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I am so surprised to find I’ve never seen the Coen Brother’s 2016 movie Hail, Caesar!
I thought I had. It was certainly playing on my Fire TV one night, but I used to have a bad habit at my last job of working on stories while I streamed movies. I can’t explain why I did that, but I guess I told myself I was multi-tasking, when, actually, once you delve into writing a story, everything else falls into the deep background.
So I missed many things “watching” them while working for seven years at my last newspaper job, where I had to be extremely prolific.
This is how I came to discover my phoniness in watching movies back then. Last Saturday I planned to make Coconut and Lemongrass Braised Short Ribs from a Bon Appetit recipe. It required a good deal of chopping and grating of things before even starting the process, which is perfect for movie watching, as long as you are careful with your knife.
My mood was up, so a comedy seemed in order. I’m not a big fan of manufactured comedy – give me pure, spontaneous comedy, such as a witticism or pratfall, any day – but I am also an optimist and so have hope that so-called comedies will be funny.
They usually let me down.
In our times, the only filmmaker I can count on for unabashed comedy are the two Minnesota brothers, Joel and Ethan Coen.
But I was not thinking of them when I went in search of a movie to accompany my chopping and grinding. First, for a reason I cannot fathom, I went to Netflix. Being a fan of classic film, Netflix is not my go-to streaming channel. I use it for other things.
But on this day I went to Netflix and saw Hail, Caesar! I was certain I had seen it, but the description stirred not a single memory, and that was sad to me. How did I not know this movie which sounded by the description like it was about one of my favorite subjects, the American movie studio system that once existed.
It did not take long into the movie for me to say to myself, aloud, “I have not seen this movie!”
But, wow! Glad I have finally seen the Coen Brothers’ beautiful tribute to old Hollywood. It allows them to do a Busby Berkeley aquatic dance number sequence, a Gene Kelly-like athletic dance scene that appears to evolve into a gay free-for-all, and present a hilarious sequence with longtime Coen Brothers collaborator and wife of Joel, Frances McDormand in a cameo as chain-smoking editor C.C. Calhoun, who, while showing dailies to studio exec/fixer Eddie Mannix (another Coen Bros. fave, Josh Brolin), is almost strangulated when her scarf feeds into the film reel.
“Shouldn’t wear scarves,” she croaks after Mannix hits reverse on the machine and she is released.
First thing she does after being freed is take another hit from her ever-present cigarette.
Oh, that previously mentioned Busby Berkeley segment – it has Scarlett Johansson channeling 1940s swimming queen Esther Williams in a brilliant imitation of a an MGM Busby Berkeley aquamusical routine.
She seems in the movie-within-the-movie to be an aquatic angel, but once the scene is over and the crew helps her disembark from the bottom half of her tight mermaid costume, what must be a stagehand confidant asks, “Gas again?” And then this vision of beauty unleashes her hash-slinger voice, and all illusions are destroyed.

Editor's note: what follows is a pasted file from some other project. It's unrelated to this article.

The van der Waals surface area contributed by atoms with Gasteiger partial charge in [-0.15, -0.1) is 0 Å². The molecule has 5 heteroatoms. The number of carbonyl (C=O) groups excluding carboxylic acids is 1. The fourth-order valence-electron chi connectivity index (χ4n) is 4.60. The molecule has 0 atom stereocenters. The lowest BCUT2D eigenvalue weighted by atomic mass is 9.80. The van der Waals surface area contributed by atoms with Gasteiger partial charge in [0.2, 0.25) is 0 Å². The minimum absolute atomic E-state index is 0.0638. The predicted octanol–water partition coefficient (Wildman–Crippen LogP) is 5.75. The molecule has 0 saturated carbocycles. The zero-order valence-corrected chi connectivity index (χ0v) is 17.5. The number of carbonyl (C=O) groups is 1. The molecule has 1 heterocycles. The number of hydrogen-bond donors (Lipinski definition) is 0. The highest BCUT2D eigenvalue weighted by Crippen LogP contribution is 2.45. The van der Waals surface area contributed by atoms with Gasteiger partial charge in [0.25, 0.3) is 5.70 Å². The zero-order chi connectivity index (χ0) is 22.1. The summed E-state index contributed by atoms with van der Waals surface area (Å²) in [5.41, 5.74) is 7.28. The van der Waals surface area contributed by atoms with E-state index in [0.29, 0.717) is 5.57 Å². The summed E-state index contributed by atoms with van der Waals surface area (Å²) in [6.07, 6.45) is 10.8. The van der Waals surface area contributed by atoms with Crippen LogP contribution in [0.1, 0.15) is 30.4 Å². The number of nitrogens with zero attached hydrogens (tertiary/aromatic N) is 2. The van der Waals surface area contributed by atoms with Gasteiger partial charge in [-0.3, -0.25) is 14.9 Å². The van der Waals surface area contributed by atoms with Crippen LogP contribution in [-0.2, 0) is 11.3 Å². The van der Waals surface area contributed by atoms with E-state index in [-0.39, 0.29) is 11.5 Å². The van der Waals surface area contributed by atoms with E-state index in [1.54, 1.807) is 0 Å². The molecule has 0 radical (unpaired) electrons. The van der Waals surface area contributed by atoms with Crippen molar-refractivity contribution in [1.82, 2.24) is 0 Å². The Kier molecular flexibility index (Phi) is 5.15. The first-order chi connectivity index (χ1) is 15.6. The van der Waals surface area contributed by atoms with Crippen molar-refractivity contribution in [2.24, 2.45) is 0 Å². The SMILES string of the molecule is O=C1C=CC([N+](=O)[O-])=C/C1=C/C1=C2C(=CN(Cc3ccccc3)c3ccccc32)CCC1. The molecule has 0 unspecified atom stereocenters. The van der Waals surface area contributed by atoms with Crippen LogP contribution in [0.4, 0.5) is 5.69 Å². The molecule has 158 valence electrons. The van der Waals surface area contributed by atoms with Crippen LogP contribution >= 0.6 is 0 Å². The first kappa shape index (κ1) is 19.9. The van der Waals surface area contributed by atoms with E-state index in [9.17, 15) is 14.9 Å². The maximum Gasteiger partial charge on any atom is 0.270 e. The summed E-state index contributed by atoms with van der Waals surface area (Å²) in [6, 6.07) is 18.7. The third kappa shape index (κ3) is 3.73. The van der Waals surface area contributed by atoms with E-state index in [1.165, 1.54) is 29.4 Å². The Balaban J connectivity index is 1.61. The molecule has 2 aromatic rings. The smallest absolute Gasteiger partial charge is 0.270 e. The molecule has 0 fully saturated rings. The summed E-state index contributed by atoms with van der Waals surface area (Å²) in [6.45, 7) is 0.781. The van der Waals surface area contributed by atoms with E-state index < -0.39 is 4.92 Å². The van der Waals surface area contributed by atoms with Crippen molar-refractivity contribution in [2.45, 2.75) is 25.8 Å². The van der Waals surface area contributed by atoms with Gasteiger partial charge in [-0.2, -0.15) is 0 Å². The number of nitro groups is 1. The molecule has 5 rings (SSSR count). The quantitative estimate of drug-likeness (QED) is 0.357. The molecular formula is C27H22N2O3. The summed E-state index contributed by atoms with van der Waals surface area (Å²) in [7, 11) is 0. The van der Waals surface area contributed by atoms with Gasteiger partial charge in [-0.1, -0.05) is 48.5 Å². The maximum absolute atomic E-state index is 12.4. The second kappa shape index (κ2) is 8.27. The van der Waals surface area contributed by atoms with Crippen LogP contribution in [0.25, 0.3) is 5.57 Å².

And that is it for her character. It would have been nice to see more of her.
But that’s OK. As with any Coen Bros. production, Hail, Caesar! is filled with interesting oddballs.
Another Coen Bros. fave, George Clooney, plays a major star of the period who is kidnapped by communists while making a religious epic. (The Ten Commandments was the box office smash of the 1950s, one of a number of biblical epics of that period.) It doesn’t take long for the dimwitted star to accept the dimwitted messages of his captors. Was Clooney’s character modeled after any actor in particular? I could not help thinking of that future mouthpiece of the NRA, Charlton Heston, who starred in several 1950s biblical epics.
It does not really matter who he is supposed to be. It’s funny stuff.
But it is also history.
Josh Brolin’s character, Eddie Mannix, was an infamous studio fixer. It is well known that he was responsible for hiding the sometimes sordid facts of actors at MGM Studio. You name the crime, Eddie Mannix at some time had to fix it so the public would not lose interest in some star the studio had poured much effort into.
An earlier movie, Hollywoodland (2006), also featured Eddie Mannix as a character, this time played by Bob Hoskins, and also this time, maybe responsible for the death of actor George Reeves, star of the TV series The Adventures of Superman.
The much-repeated story goes that Reeves and Mannix’s wife, Toni, had been in a love affair since 1951, and that Mannix or his hired hitman killed Reeves. The official death report was suicide, because Superman had been canceled and Reeves felt typecast, and at age 45, there was no hope.
Well, the Coens do not explore that side of Mannix. However, they are playing to people in the know, and they present the extremely Catholic Eddie Mannix as a very guilty guy, so guilty that he tells a priest that it has been 27 hours since his last confession. He confesses to smoking cigarettes.
But, I think this is the Coen Bros. telling us Eddie Mannix has a very guilty conscience.
I love those Coen Brothers!